Chooz (France)

Map of Chooz

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Chooz A: 310 MW PWR shut down since 1991.
Chooz B: 1500 MW PWR ( N4-type constructed by Framatome). First started opeartion in 1996; a second unit is still under construction.
Chooz site is at the Meuse River bordering Belgium.

Facilities in Chooz

plantreactor typconstruction startoperation startshut down

Grid connection of EdF's most powerful and advanced reactor. Chooz 1/2 is a joint venture of EdF and Belgian utilities. Belgium contributed a quarter of the investment needed for the two-unit plant.


Startup of France´s newest PWR at Chooz-B1 has been delayed again by problems with inadequate control rod guide tubes.
But following precritical hot tests in January, in which two of the modified guide tubes failed to meet drop time criteria, EDF has abandoned the new tubes and will now start the reactor with a set of earlier-model guide tubes, which are being fabricated.
When Chooz-B1 was being planned in the 1980s, the first unit was scheduled to begin operation in 1991. But the N4 project was hit with a major delay in early 1991, when EDF ditched the original ambitious digital instrumentation & control system being designed by Cegelec and turned to Sema Group for help in integrating a new, more conventional product line.
Ironically, the "revolutionary" I&C system has performed very well in tests and no-power operation of Chooz-B1 up to now, say both EDF and safety authorities. Ditto the Arabelle turbine newly designed by GEC Alsthcom, and the new main coolant pumps by Jeumont Industrie, which nuclear regulators DSIN have identified as a component to watch on the N4 because of recurrent deviations in flow during tests.
The problem confronting the N4 series now is one that was not anticipated until the Daya Bay PWRs in China experienced control rod drop-time problems beginning one year ago.


Chooz-B1 is the lead unit in new 1500 MW N4 PWR series.
Loading of the 205 fuel elements began in November.

EDF has pledged to replace the Chooz-B1 modified guide tubes with ones of an earlier design considered more dependable.
Its companion, Chooz-B2 is expected to load fuel in about three months, and the two remaining N4 units at Civaux in 1996.
Fuel load marks the transfer of responsibility for nuclear safety at Chooz-B1 from EDF's engineering & construction division to its Nuclear Power Plant Operations group.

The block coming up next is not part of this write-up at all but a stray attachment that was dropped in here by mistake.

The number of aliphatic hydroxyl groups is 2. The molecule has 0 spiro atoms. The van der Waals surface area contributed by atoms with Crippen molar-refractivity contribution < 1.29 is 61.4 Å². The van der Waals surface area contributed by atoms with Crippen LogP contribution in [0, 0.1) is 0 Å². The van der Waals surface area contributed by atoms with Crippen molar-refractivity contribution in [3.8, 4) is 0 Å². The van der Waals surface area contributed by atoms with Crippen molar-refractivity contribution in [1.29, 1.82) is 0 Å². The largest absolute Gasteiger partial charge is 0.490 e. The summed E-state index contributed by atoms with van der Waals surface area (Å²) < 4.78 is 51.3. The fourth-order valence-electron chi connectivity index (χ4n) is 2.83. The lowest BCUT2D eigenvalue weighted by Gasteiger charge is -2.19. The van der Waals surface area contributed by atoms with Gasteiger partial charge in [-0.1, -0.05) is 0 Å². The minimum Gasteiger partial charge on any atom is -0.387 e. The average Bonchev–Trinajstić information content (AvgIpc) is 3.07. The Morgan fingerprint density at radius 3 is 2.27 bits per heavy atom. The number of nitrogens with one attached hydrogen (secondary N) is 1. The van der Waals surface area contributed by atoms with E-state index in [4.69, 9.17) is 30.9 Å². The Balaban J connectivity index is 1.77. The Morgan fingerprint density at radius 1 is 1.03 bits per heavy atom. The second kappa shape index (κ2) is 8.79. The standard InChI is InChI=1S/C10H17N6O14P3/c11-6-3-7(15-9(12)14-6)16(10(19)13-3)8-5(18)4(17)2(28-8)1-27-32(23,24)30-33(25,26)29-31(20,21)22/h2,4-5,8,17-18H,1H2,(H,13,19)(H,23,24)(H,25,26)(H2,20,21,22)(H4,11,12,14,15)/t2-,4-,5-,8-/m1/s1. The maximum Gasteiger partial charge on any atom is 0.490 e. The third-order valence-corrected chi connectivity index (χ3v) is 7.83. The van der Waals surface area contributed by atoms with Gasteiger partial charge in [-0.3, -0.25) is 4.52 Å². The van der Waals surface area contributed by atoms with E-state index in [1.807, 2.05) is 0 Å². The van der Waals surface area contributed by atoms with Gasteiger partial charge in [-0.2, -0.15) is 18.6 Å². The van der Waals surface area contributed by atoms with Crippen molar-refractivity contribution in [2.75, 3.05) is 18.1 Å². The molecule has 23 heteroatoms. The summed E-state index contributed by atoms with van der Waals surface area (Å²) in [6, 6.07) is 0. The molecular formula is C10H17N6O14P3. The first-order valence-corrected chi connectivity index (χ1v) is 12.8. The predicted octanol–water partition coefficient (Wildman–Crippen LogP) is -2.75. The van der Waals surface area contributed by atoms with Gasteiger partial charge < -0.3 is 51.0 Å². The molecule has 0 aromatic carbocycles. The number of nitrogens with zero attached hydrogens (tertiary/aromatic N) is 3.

The N4, the first PWR of totally French design and the first designed completely to incorporate lessons of the Three Mile Island-2 accident, features several newly designed components including main coolant pumps and steam generators. It is coupled to the world's most powerful nuclear turbine, GEC-Alsthom's 1,450-MW Arabelle, which despite ist performance is four meters shorter than a 1,300-MW PWR turbine and weighs significantly less, and produces 900 MW in ist low- and medium-pressure sections alone.
The N4 also has a revolutionary, fully computerized control room with interactive control terminals, backed up by significant digital instrumentation & control technology throughout the plant.
Analysis of the Daya Bay incidents had shown that the number of open slits in the lower part of the control rod guide tube had caused primary coolant to circulate up through the tubes at too high a pressure, pushing the control rods against their guides and slowing their drop.
Chooz-B1 is EDF's first reactor to use alloy 690 in all zones which were alloy 600 in previous PWR series and suffered stress corrosion cracking, as well as in zones considered to be most sensitive to corrosion.
The new Framatome steam generators, designed to increase performance, feature a more compact tube layout with a triangular pitch rather than the traditional square pitch (there are 5,614 tubes in an N4 steam generator, compared to 5,342 in 1,300-MW unit). Greater compactness leads to a smaller volume of secondary coolant, "unfavorable in case of accident".
The N4 main coolant pumps, designed and manufactured by Jeumont-Industrie, are equipped with a new hydraulic system that allows a greater flow rate. Tests have shown a departure of the pumps from their nominal characteristics "which can lead to an abnormal increase in primary coolant flow in the reactor vesselectrical This could lead to both an increase in control rod drop time and reduction in the margin for fuel assembly mechanical strength.


Plant will start up with a modified version of its new-designed control rod guide tubes, but it is planned to replace them with tubes of an earlier design after one or two operating cycles. DSIN did not allow fuel load before the guide tube problem was solved.


Chooz units feature Framatome's N4 four-loop nuclear steam supply system, the first designed entirely in France and the first reactor integrating all the lessons from TMI-2 accident in 1979 !! The N4- series has a completely computerized control room, a first in nuclear plant design. Two more N4 units are under construction at Civaux, but EDF has abandoned original plans for a second N4 series.

During construction Framatome modified the guide tube design of the 1500 MW N4 reactor, to remedy the vibration problem, which led to deformation of control rods and to incidents where rods stuck. (Dampierre-1, Blayais-4).
Another delay was caused by troubles during the development of computerized I&C for the new PWR. EdF had to change the suppliers in mid-stream adding several years to the schedule.


Leak on a valve of a auxiliary pipe in RCS detected during test. Reactor shutdown: another leak discovered in the joint between the pipe itself and the RCS.